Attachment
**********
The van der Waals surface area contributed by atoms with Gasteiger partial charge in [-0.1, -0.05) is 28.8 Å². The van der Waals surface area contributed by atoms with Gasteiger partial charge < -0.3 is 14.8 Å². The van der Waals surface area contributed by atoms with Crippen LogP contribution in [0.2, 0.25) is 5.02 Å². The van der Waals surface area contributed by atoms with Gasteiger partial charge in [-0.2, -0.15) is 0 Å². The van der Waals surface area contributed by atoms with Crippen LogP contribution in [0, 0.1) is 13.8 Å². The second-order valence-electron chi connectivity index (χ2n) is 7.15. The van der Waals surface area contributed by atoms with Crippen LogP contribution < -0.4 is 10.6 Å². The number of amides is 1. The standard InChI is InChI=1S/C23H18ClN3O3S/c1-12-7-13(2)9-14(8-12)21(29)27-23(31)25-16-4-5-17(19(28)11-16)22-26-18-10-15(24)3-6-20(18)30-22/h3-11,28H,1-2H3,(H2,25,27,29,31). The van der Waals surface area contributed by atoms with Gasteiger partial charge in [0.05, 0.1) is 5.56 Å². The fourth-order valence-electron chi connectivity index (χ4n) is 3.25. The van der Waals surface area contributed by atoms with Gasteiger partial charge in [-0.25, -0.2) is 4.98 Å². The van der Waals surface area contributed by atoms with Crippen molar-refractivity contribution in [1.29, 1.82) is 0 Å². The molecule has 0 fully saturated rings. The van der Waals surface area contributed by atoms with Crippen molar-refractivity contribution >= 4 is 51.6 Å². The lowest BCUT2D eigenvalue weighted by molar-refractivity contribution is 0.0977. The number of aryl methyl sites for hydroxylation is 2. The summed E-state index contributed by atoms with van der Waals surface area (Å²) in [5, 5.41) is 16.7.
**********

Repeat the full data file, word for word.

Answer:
The van der Waals surface area contributed by atoms with Gasteiger partial charge in [-0.1, -0.05) is 28.8 Å². The van der Waals surface area contributed by atoms with Gasteiger partial charge < -0.3 is 14.8 Å². The van der Waals surface area contributed by atoms with Crippen LogP contribution in [0.2, 0.25) is 5.02 Å². The van der Waals surface area contributed by atoms with Gasteiger partial charge in [-0.2, -0.15) is 0 Å². The van der Waals surface area contributed by atoms with Crippen LogP contribution in [0, 0.1) is 13.8 Å². The second-order valence-electron chi connectivity index (χ2n) is 7.15. The van der Waals surface area contributed by atoms with Crippen LogP contribution < -0.4 is 10.6 Å². The number of amides is 1. The standard InChI is InChI=1S/C23H18ClN3O3S/c1-12-7-13(2)9-14(8-12)21(29)27-23(31)25-16-4-5-17(19(28)11-16)22-26-18-10-15(24)3-6-20(18)30-22/h3-11,28H,1-2H3,(H2,25,27,29,31). The van der Waals surface area contributed by atoms with Gasteiger partial charge in [0.05, 0.1) is 5.56 Å². The fourth-order valence-electron chi connectivity index (χ4n) is 3.25. The van der Waals surface area contributed by atoms with Gasteiger partial charge in [-0.25, -0.2) is 4.98 Å². The van der Waals surface area contributed by atoms with Crippen molar-refractivity contribution in [1.29, 1.82) is 0 Å². The molecule has 0 fully saturated rings. The van der Waals surface area contributed by atoms with Crippen molar-refractivity contribution >= 4 is 51.6 Å². The lowest BCUT2D eigenvalue weighted by molar-refractivity contribution is 0.0977. The number of aryl methyl sites for hydroxylation is 2. The summed E-state index contributed by atoms with van der Waals surface area (Å²) in [5, 5.41) is 16.7.